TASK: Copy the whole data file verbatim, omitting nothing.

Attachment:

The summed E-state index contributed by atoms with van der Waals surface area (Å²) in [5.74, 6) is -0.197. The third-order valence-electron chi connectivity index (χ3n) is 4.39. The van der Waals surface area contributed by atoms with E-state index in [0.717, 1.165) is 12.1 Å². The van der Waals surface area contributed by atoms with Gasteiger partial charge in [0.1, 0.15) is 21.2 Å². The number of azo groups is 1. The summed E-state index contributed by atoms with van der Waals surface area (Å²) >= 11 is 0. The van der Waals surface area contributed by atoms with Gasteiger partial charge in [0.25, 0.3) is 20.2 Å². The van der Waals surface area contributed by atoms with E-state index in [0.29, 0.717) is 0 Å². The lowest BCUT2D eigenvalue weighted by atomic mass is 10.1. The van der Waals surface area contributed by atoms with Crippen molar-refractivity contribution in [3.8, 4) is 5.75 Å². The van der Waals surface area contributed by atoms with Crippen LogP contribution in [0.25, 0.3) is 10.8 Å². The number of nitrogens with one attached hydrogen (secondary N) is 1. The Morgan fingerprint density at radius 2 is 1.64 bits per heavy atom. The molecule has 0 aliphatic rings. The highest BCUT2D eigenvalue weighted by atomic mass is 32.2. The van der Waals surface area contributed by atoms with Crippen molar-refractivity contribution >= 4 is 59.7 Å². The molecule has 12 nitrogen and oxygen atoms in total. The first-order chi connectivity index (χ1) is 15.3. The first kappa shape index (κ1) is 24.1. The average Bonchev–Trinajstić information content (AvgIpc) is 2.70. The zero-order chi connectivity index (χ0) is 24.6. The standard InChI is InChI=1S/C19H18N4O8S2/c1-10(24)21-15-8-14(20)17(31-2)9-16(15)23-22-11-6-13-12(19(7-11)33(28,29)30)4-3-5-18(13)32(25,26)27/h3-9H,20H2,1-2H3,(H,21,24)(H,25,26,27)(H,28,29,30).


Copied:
The summed E-state index contributed by atoms with van der Waals surface area (Å²) in [5.74, 6) is -0.197. The third-order valence-electron chi connectivity index (χ3n) is 4.39. The van der Waals surface area contributed by atoms with E-state index in [0.717, 1.165) is 12.1 Å². The van der Waals surface area contributed by atoms with Gasteiger partial charge in [0.1, 0.15) is 21.2 Å². The number of azo groups is 1. The summed E-state index contributed by atoms with van der Waals surface area (Å²) >= 11 is 0. The van der Waals surface area contributed by atoms with Gasteiger partial charge in [0.25, 0.3) is 20.2 Å². The van der Waals surface area contributed by atoms with E-state index in [0.29, 0.717) is 0 Å². The lowest BCUT2D eigenvalue weighted by atomic mass is 10.1. The van der Waals surface area contributed by atoms with Crippen molar-refractivity contribution in [3.8, 4) is 5.75 Å². The van der Waals surface area contributed by atoms with Crippen LogP contribution in [0.25, 0.3) is 10.8 Å². The number of nitrogens with one attached hydrogen (secondary N) is 1. The Morgan fingerprint density at radius 2 is 1.64 bits per heavy atom. The molecule has 0 aliphatic rings. The highest BCUT2D eigenvalue weighted by atomic mass is 32.2. The van der Waals surface area contributed by atoms with Crippen molar-refractivity contribution >= 4 is 59.7 Å². The molecule has 12 nitrogen and oxygen atoms in total. The first-order chi connectivity index (χ1) is 15.3. The first kappa shape index (κ1) is 24.1. The average Bonchev–Trinajstić information content (AvgIpc) is 2.70. The zero-order chi connectivity index (χ0) is 24.6. The standard InChI is InChI=1S/C19H18N4O8S2/c1-10(24)21-15-8-14(20)17(31-2)9-16(15)23-22-11-6-13-12(19(7-11)33(28,29)30)4-3-5-18(13)32(25,26)27/h3-9H,20H2,1-2H3,(H,21,24)(H,25,26,27)(H,28,29,30).